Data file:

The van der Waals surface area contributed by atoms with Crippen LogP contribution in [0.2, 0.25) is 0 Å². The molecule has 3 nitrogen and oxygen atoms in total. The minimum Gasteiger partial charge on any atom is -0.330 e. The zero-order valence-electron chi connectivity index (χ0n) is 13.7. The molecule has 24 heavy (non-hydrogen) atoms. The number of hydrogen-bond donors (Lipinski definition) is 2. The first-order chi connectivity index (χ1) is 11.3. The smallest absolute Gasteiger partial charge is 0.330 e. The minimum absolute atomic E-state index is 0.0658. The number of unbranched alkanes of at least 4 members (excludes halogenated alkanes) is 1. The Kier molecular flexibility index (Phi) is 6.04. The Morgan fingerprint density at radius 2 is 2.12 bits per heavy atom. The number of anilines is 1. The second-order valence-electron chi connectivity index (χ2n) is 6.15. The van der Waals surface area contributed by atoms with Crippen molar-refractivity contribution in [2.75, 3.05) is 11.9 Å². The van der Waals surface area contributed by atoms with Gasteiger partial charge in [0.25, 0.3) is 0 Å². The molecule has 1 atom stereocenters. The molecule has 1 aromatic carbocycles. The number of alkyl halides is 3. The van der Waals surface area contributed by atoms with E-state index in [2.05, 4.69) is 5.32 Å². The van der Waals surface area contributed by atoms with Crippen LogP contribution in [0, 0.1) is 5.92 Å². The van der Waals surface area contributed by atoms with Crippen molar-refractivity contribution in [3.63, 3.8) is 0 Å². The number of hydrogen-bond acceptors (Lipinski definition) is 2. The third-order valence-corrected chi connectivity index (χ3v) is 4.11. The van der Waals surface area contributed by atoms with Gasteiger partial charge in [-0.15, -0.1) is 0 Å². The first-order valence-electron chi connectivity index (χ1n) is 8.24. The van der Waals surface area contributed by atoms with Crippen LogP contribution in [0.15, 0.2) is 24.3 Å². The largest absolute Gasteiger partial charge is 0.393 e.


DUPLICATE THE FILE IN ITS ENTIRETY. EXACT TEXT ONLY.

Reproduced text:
The van der Waals surface area contributed by atoms with Crippen LogP contribution in [0.2, 0.25) is 0 Å². The molecule has 3 nitrogen and oxygen atoms in total. The minimum Gasteiger partial charge on any atom is -0.330 e. The zero-order valence-electron chi connectivity index (χ0n) is 13.7. The molecule has 24 heavy (non-hydrogen) atoms. The number of hydrogen-bond donors (Lipinski definition) is 2. The first-order chi connectivity index (χ1) is 11.3. The smallest absolute Gasteiger partial charge is 0.330 e. The minimum absolute atomic E-state index is 0.0658. The number of unbranched alkanes of at least 4 members (excludes halogenated alkanes) is 1. The Kier molecular flexibility index (Phi) is 6.04. The Morgan fingerprint density at radius 2 is 2.12 bits per heavy atom. The number of anilines is 1. The second-order valence-electron chi connectivity index (χ2n) is 6.15. The van der Waals surface area contributed by atoms with Crippen molar-refractivity contribution in [2.75, 3.05) is 11.9 Å². The van der Waals surface area contributed by atoms with Gasteiger partial charge in [0.25, 0.3) is 0 Å². The molecule has 1 atom stereocenters. The molecule has 1 aromatic carbocycles. The number of alkyl halides is 3. The van der Waals surface area contributed by atoms with E-state index in [2.05, 4.69) is 5.32 Å². The van der Waals surface area contributed by atoms with Crippen LogP contribution in [0, 0.1) is 5.92 Å². The van der Waals surface area contributed by atoms with Crippen molar-refractivity contribution in [3.63, 3.8) is 0 Å². The number of hydrogen-bond acceptors (Lipinski definition) is 2. The third-order valence-corrected chi connectivity index (χ3v) is 4.11. The van der Waals surface area contributed by atoms with Gasteiger partial charge in [-0.15, -0.1) is 0 Å². The first-order valence-electron chi connectivity index (χ1n) is 8.24. The van der Waals surface area contributed by atoms with Crippen LogP contribution in [0.15, 0.2) is 24.3 Å². The largest absolute Gasteiger partial charge is 0.393 e.